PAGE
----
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August 22, 2004

A Glimpse into the Grey Room

A few days ago, while falling asleep, I passed through one of those rare stages of lucid dreaming when you're not only aware that you're dreaming but can actually witness the somatic mechanics producing the dream. While I was lying in bed, I could feel the dream scenery growing out of my bodily unrest. My pulse was enhanced by a sort of visual feedback which became a succession of light and dark which became passing concrete pylons I was watching from a moving train. Borges, quoting Coleridge: "If a tiger would enter this room, we would feel fear; but if we feel fear in a dream, we fabricate a tiger." Dream factories all.

August 21, 2004

A Walk Toward the Pilman Radiant

Saw Tarkovsy's "Stalker" again recently. Once more, I liked Artemyev's cold, rich music, the landscapes of industrial terrain vague, the slowness and long silences, some moments when the field of vision seems to be filled with frozen time. The dialogues are not that grand, but maybe that's intentional. Sometimes I had the impression that Tarkovsky wants the camera to assume the position of the eye of God, which, of course, is only interesting under the premise that God doesn't exist, that "God" is just an outside view on humanity which the dead, non-human eye of the camera can provide. My favorite moment occurs when they fall asleep on the river bank, and the camera and the black dog hover over them. All of a sudden, their bodies, especially the professor's face, look incredibly strange, as if they were themselves the extraterrestrial miracles they've been looking for.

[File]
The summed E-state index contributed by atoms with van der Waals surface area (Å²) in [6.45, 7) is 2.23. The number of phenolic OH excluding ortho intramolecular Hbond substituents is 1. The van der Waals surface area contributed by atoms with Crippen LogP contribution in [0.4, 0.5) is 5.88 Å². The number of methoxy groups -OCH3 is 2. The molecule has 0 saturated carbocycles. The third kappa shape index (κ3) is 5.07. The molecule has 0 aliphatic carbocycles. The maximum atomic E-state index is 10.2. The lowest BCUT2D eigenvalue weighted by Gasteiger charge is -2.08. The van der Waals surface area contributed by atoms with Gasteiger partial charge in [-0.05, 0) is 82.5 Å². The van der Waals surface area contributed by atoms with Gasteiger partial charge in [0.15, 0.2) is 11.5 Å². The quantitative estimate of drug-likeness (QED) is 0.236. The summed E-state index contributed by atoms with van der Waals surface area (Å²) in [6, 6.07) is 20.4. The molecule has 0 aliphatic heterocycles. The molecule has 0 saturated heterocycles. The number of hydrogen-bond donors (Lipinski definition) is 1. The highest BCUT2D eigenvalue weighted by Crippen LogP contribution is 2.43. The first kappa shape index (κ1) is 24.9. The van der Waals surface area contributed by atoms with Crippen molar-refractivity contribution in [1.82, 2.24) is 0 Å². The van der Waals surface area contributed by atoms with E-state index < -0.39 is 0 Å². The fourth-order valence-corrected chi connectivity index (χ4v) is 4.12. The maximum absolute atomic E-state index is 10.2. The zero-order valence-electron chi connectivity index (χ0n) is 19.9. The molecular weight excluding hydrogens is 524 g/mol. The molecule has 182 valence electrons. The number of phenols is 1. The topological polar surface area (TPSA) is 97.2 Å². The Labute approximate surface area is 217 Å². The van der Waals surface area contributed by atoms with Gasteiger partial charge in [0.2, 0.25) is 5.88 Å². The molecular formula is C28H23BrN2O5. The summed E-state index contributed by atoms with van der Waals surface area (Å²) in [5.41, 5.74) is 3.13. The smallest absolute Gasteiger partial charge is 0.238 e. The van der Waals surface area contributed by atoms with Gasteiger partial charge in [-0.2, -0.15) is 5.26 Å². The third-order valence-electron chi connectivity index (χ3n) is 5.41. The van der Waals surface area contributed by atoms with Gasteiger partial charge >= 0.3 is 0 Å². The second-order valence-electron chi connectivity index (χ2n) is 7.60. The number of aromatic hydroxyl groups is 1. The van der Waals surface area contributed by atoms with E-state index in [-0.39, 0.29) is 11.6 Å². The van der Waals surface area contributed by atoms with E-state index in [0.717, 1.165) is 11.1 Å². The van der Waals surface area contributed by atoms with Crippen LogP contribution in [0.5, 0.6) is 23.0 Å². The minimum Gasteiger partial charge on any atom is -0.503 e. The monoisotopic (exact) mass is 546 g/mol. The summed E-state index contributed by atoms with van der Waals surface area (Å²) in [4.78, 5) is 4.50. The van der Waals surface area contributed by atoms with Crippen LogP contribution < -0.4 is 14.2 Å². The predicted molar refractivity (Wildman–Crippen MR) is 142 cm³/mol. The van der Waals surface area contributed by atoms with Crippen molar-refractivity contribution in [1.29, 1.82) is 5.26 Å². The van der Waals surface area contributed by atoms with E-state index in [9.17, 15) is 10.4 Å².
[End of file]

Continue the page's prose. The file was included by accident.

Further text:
Both Artemyev and Tarkovsky took such an awful dive after they got co-opted by capitalism. I'd consider "Offret" an atrociously bad movie, because Tarkovsky in that phase of his life really got Bergmanesque religion, univocally and terminally. And Artemyev got Mikhalkov, which is even worse.

August 5, 2004

Be afraid. Be very afraid.

(A hypertext haiku)

Here's one candidate.
Here's the other's M14.
Interesting times.

I feare Thou played'st most fowly for't

Just saw "Macbeth" by Orson Welles, which reminded me of some "Flintstones" episodes. A big bad faith anachronism, steeped in not altogether ineffective Wellesian expressionism. The whole set is made of big stony furniture thingies designed to look archaic. Everybody's wearing silly helmets and triangular shields that look like traffic signs. The good guys also have some sort of cross attached to them and the bad guys haven't, do I see a symbolism there? Everybody is forced to speak with a Scottish accent which mainly means that they rrroll the "rrr" with arrrchaic grrrandiosity deep down in theirrr highland thrrroats. Welles, of course, plays Macbeth. With his silly helmet on, he looks like a bearded and bedazzled Statue of Liberty in furs. In symbolic moments, he walks up and down the stairs a lot. Basically, the movie suggests that the play is about the character of Macbeth and nothing else and all Macbeth ever wanted was to become Orson Welles, the problem being that he wasn't intelligent enough to pull it off. Actually, it's an interesting movie, it just doesn't work. It's weird that nothing ages so fast as movies about the far future and the archaic past. They use the wrong lenses, I think.